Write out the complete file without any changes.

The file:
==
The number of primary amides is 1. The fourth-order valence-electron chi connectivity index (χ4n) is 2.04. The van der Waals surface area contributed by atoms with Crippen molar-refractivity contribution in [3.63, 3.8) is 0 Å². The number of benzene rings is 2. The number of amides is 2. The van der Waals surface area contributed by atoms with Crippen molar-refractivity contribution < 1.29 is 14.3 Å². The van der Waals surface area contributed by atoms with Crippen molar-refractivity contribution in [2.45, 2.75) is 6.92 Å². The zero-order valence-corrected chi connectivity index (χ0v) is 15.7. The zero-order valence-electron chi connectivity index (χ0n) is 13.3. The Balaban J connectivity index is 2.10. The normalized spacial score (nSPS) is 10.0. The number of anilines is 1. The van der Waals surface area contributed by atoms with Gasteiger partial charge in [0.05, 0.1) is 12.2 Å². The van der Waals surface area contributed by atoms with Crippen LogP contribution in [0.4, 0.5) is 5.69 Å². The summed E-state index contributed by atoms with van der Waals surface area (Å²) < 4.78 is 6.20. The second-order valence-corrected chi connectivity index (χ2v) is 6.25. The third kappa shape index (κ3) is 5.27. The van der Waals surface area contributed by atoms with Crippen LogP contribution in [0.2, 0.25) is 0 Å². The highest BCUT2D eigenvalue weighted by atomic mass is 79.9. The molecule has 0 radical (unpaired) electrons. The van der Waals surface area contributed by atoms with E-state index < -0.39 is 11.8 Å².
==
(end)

The number of primary amides is 1. The fourth-order valence-electron chi connectivity index (χ4n) is 2.04. The van der Waals surface area contributed by atoms with Crippen molar-refractivity contribution in [3.63, 3.8) is 0 Å². The number of benzene rings is 2. The number of amides is 2. The van der Waals surface area contributed by atoms with Crippen molar-refractivity contribution < 1.29 is 14.3 Å². The van der Waals surface area contributed by atoms with Crippen molar-refractivity contribution in [2.45, 2.75) is 6.92 Å². The zero-order valence-corrected chi connectivity index (χ0v) is 15.7. The zero-order valence-electron chi connectivity index (χ0n) is 13.3. The Balaban J connectivity index is 2.10. The normalized spacial score (nSPS) is 10.0. The number of anilines is 1. The van der Waals surface area contributed by atoms with Gasteiger partial charge in [0.05, 0.1) is 12.2 Å². The van der Waals surface area contributed by atoms with Crippen LogP contribution in [0.4, 0.5) is 5.69 Å². The summed E-state index contributed by atoms with van der Waals surface area (Å²) < 4.78 is 6.20. The second-order valence-corrected chi connectivity index (χ2v) is 6.25. The third kappa shape index (κ3) is 5.27. The van der Waals surface area contributed by atoms with Crippen LogP contribution in [0.2, 0.25) is 0 Å². The highest BCUT2D eigenvalue weighted by atomic mass is 79.9. The molecule has 0 radical (unpaired) electrons. The van der Waals surface area contributed by atoms with E-state index < -0.39 is 11.8 Å².